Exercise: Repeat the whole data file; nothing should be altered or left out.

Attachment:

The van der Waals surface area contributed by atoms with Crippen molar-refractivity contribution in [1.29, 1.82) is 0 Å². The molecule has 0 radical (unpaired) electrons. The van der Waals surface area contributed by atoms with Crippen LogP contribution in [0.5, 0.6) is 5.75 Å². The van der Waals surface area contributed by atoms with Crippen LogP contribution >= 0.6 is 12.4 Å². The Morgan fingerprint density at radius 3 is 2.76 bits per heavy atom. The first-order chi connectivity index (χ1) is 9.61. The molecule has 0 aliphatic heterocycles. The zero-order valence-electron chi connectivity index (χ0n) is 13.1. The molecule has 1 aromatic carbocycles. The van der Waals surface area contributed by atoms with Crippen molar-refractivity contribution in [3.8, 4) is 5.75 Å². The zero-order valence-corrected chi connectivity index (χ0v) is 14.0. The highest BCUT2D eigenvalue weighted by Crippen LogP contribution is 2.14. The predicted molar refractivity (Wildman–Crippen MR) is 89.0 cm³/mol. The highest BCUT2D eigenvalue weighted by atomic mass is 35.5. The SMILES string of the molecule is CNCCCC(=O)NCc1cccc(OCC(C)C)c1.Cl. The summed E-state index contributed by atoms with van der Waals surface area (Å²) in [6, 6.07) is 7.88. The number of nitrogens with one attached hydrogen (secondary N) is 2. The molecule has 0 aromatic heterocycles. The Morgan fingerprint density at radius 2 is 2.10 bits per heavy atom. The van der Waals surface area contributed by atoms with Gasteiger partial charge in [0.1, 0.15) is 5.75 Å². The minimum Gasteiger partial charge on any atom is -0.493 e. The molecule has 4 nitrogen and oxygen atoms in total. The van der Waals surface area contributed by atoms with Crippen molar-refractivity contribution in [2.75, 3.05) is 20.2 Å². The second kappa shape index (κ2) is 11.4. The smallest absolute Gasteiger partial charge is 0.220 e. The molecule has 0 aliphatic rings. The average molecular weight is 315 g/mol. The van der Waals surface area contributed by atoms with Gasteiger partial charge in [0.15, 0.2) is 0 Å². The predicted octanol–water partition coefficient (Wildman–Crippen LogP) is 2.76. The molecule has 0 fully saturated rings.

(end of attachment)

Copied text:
The van der Waals surface area contributed by atoms with Crippen molar-refractivity contribution in [1.29, 1.82) is 0 Å². The molecule has 0 radical (unpaired) electrons. The van der Waals surface area contributed by atoms with Crippen LogP contribution in [0.5, 0.6) is 5.75 Å². The van der Waals surface area contributed by atoms with Crippen LogP contribution >= 0.6 is 12.4 Å². The Morgan fingerprint density at radius 3 is 2.76 bits per heavy atom. The first-order chi connectivity index (χ1) is 9.61. The molecule has 0 aliphatic heterocycles. The zero-order valence-electron chi connectivity index (χ0n) is 13.1. The molecule has 1 aromatic carbocycles. The van der Waals surface area contributed by atoms with Crippen molar-refractivity contribution in [3.8, 4) is 5.75 Å². The zero-order valence-corrected chi connectivity index (χ0v) is 14.0. The highest BCUT2D eigenvalue weighted by Crippen LogP contribution is 2.14. The predicted molar refractivity (Wildman–Crippen MR) is 89.0 cm³/mol. The highest BCUT2D eigenvalue weighted by atomic mass is 35.5. The SMILES string of the molecule is CNCCCC(=O)NCc1cccc(OCC(C)C)c1.Cl. The summed E-state index contributed by atoms with van der Waals surface area (Å²) in [6, 6.07) is 7.88. The number of nitrogens with one attached hydrogen (secondary N) is 2. The molecule has 0 aromatic heterocycles. The Morgan fingerprint density at radius 2 is 2.10 bits per heavy atom. The van der Waals surface area contributed by atoms with Gasteiger partial charge in [0.1, 0.15) is 5.75 Å². The minimum Gasteiger partial charge on any atom is -0.493 e. The molecule has 4 nitrogen and oxygen atoms in total. The van der Waals surface area contributed by atoms with Crippen molar-refractivity contribution in [2.75, 3.05) is 20.2 Å². The second kappa shape index (κ2) is 11.4. The smallest absolute Gasteiger partial charge is 0.220 e. The molecule has 0 aliphatic rings. The average molecular weight is 315 g/mol. The van der Waals surface area contributed by atoms with Gasteiger partial charge in [0.15, 0.2) is 0 Å². The predicted octanol–water partition coefficient (Wildman–Crippen LogP) is 2.76. The molecule has 0 fully saturated rings.